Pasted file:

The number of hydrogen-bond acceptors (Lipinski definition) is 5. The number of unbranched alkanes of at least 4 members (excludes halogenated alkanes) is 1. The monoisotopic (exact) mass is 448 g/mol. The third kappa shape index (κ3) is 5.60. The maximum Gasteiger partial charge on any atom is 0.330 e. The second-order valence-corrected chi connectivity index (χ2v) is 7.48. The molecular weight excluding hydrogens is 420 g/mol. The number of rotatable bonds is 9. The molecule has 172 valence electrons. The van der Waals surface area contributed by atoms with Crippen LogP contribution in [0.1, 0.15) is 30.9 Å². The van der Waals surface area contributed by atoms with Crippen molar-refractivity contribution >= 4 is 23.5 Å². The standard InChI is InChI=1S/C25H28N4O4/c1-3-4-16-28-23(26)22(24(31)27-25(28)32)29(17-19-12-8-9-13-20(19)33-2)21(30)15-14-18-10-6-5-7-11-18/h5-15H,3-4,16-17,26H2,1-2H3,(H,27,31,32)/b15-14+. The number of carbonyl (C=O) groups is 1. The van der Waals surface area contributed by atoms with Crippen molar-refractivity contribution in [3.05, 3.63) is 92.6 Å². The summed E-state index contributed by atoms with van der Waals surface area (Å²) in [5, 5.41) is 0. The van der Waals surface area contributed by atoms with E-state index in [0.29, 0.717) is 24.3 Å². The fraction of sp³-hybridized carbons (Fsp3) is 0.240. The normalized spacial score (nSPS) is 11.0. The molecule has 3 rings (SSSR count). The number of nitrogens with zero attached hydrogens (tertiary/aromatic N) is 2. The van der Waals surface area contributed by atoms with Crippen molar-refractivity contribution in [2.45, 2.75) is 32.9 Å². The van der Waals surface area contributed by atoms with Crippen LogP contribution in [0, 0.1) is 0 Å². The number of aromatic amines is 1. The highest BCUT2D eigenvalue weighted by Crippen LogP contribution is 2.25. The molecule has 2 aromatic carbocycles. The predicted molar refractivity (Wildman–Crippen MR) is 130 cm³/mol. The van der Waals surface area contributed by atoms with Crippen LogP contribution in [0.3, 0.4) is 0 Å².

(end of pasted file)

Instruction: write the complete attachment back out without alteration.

The number of hydrogen-bond acceptors (Lipinski definition) is 5. The number of unbranched alkanes of at least 4 members (excludes halogenated alkanes) is 1. The monoisotopic (exact) mass is 448 g/mol. The third kappa shape index (κ3) is 5.60. The maximum Gasteiger partial charge on any atom is 0.330 e. The second-order valence-corrected chi connectivity index (χ2v) is 7.48. The molecular weight excluding hydrogens is 420 g/mol. The number of rotatable bonds is 9. The molecule has 172 valence electrons. The van der Waals surface area contributed by atoms with Crippen LogP contribution in [0.1, 0.15) is 30.9 Å². The van der Waals surface area contributed by atoms with Crippen molar-refractivity contribution >= 4 is 23.5 Å². The standard InChI is InChI=1S/C25H28N4O4/c1-3-4-16-28-23(26)22(24(31)27-25(28)32)29(17-19-12-8-9-13-20(19)33-2)21(30)15-14-18-10-6-5-7-11-18/h5-15H,3-4,16-17,26H2,1-2H3,(H,27,31,32)/b15-14+. The number of carbonyl (C=O) groups is 1. The van der Waals surface area contributed by atoms with Crippen molar-refractivity contribution in [3.05, 3.63) is 92.6 Å². The summed E-state index contributed by atoms with van der Waals surface area (Å²) in [5, 5.41) is 0. The van der Waals surface area contributed by atoms with E-state index in [0.29, 0.717) is 24.3 Å². The fraction of sp³-hybridized carbons (Fsp3) is 0.240. The normalized spacial score (nSPS) is 11.0. The molecule has 3 rings (SSSR count). The number of nitrogens with zero attached hydrogens (tertiary/aromatic N) is 2. The van der Waals surface area contributed by atoms with Crippen molar-refractivity contribution in [2.45, 2.75) is 32.9 Å². The van der Waals surface area contributed by atoms with Crippen LogP contribution in [0, 0.1) is 0 Å². The number of aromatic amines is 1. The highest BCUT2D eigenvalue weighted by Crippen LogP contribution is 2.25. The molecule has 2 aromatic carbocycles. The predicted molar refractivity (Wildman–Crippen MR) is 130 cm³/mol. The van der Waals surface area contributed by atoms with Crippen LogP contribution in [0.3, 0.4) is 0 Å².